Football League cries foul against BBC presenter

The BBC’s technology correspondent, Rory Cellan-Jones, has been Twittering and blogging about YouTube’s removal of a video which he posted on the site.

The video was a 37-second clip of last weekend’s Brentford v Exeter City football match, which Cellan-Jones had taken on his new digital camera. It seems the Football League filed a complaint with YouTube alleging that the clip infringed copyright. YouTube responded by promptly taking down the video and threatening Cellan-Jones’s account with closure if he offended again.

Now it seems to me to be absurd to suggest that Cellan-Jones was infringing “copyright”. There is no copyright in a football match. As for the video footage, Cellan-Jones took this himself using his own camera. As this was (I assume) not in the course of his duties as a BBC employee, he is the owner of the copyright in that footage, not the Football League.

Could the football club (or the Football League) acquire the copyright under the terms and conditions for entry to the match? No: copyright (or future copyright in a prospective work) can only be assigned by an agreement in writing, signed by or on behalf of the copyright owner (ss.90 & 91 Copyright, Designs and Patents Act 1988). So Cellan-Jones remains the owner of the copyright in the footage he took with his camera.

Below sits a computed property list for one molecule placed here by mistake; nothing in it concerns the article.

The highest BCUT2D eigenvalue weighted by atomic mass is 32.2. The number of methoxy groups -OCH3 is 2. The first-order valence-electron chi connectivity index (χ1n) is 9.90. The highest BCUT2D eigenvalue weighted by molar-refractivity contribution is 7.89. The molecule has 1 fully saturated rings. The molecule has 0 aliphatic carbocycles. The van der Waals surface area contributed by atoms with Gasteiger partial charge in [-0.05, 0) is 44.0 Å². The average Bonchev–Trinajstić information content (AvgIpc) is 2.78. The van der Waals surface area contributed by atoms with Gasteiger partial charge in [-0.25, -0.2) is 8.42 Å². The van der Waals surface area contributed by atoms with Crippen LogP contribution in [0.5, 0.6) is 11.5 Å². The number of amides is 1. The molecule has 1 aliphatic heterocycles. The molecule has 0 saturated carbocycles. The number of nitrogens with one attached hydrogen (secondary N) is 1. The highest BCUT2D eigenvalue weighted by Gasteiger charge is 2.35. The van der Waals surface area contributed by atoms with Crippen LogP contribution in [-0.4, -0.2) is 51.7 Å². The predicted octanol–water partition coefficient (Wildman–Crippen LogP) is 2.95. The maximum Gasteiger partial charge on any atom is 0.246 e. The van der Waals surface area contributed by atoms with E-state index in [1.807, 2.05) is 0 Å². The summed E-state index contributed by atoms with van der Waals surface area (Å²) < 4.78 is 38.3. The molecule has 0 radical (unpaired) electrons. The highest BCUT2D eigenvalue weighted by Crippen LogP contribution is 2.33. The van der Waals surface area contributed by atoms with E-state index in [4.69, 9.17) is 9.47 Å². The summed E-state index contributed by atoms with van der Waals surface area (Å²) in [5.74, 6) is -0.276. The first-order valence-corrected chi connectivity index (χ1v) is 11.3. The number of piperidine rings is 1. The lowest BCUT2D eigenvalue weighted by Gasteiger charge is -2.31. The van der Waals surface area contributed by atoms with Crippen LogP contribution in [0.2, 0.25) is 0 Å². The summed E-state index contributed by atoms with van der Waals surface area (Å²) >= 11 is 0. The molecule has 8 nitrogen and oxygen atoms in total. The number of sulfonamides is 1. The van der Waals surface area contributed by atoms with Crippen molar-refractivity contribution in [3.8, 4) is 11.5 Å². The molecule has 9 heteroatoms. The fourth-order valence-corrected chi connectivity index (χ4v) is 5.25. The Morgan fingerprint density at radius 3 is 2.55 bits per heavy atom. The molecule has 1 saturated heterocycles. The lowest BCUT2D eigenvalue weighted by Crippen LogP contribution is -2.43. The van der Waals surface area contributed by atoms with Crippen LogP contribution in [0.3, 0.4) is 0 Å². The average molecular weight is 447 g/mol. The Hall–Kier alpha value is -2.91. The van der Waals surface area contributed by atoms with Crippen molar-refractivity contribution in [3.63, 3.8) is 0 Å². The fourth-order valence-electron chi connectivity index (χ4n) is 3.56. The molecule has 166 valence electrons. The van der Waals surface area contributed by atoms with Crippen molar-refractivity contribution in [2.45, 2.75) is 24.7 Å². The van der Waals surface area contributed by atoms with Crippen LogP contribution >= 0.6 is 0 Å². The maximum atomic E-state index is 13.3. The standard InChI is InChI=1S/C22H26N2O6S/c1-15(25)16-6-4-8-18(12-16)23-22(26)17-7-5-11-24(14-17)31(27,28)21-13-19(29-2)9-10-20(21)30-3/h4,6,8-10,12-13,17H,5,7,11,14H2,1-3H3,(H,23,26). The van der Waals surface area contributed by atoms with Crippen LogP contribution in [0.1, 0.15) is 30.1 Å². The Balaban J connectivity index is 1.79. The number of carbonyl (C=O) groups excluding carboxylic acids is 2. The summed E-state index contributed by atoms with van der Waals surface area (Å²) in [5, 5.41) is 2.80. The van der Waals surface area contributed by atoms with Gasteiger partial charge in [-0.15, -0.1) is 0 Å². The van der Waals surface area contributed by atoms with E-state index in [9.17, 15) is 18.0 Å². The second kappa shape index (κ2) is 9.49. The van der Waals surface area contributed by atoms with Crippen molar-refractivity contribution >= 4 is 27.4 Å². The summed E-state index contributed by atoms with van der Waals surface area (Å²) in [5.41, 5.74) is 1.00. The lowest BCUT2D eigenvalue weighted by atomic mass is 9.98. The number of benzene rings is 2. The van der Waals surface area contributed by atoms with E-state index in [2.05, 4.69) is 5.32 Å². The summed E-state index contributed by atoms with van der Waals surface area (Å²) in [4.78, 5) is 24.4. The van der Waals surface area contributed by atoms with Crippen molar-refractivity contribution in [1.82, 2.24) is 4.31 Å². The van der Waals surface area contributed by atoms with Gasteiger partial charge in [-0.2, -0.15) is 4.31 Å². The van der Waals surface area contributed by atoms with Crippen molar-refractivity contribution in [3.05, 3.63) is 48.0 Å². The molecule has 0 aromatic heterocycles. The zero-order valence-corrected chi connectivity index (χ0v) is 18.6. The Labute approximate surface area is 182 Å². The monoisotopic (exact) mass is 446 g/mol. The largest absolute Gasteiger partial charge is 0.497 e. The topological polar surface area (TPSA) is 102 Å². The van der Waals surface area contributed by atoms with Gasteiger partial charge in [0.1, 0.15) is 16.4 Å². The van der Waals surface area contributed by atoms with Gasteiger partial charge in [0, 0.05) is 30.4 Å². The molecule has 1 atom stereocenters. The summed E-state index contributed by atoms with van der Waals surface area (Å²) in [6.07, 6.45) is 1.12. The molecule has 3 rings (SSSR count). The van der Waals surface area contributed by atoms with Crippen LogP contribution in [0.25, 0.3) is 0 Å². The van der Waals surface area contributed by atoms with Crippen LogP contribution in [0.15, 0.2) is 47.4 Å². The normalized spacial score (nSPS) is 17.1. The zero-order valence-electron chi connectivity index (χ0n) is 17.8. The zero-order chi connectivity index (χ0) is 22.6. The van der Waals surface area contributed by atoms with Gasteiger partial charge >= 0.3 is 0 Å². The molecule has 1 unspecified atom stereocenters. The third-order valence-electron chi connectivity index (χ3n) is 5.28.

I haven’t been able to access Brentford FC’s ticket conditions, but I assume that (like those for fellow League Two team Leeds United (PDF)) they prohibit the use of video equipment within the ground. Hence – assuming Cellan-Jones bought the tickets himself – he was in breach of his contract with Brentford FC by using his camera. However, that does not give the Football League a basis for claiming under YouTube’s copyright notification procedures.

So, on the face of it, this looks like a spurious claim by the Football League: an example of how automatic detection and notification of alleged copyright infringements can lead to “false positives”. As a result, Cellan-Jones (having had a previous copyright notification) now faces the automatic closure of his YouTube account should a third “infringement” occur. Given that he’s unlikely to want to spend money consulting lawyers on an issue like this, his only practical recourse – other than writing a blog post on one of the world’s most high-profile websites! – may be to check out YouTube’s counter-notice provisions and decide whether he wishes to follow this rather formal (and far from risk-free) procedure.

Still, perhaps Cellan-Jones should count himself lucky. If those lobbying for a “three strikes” law for ISPs were to have their way, people in his position in future could even face the loss of their internet access.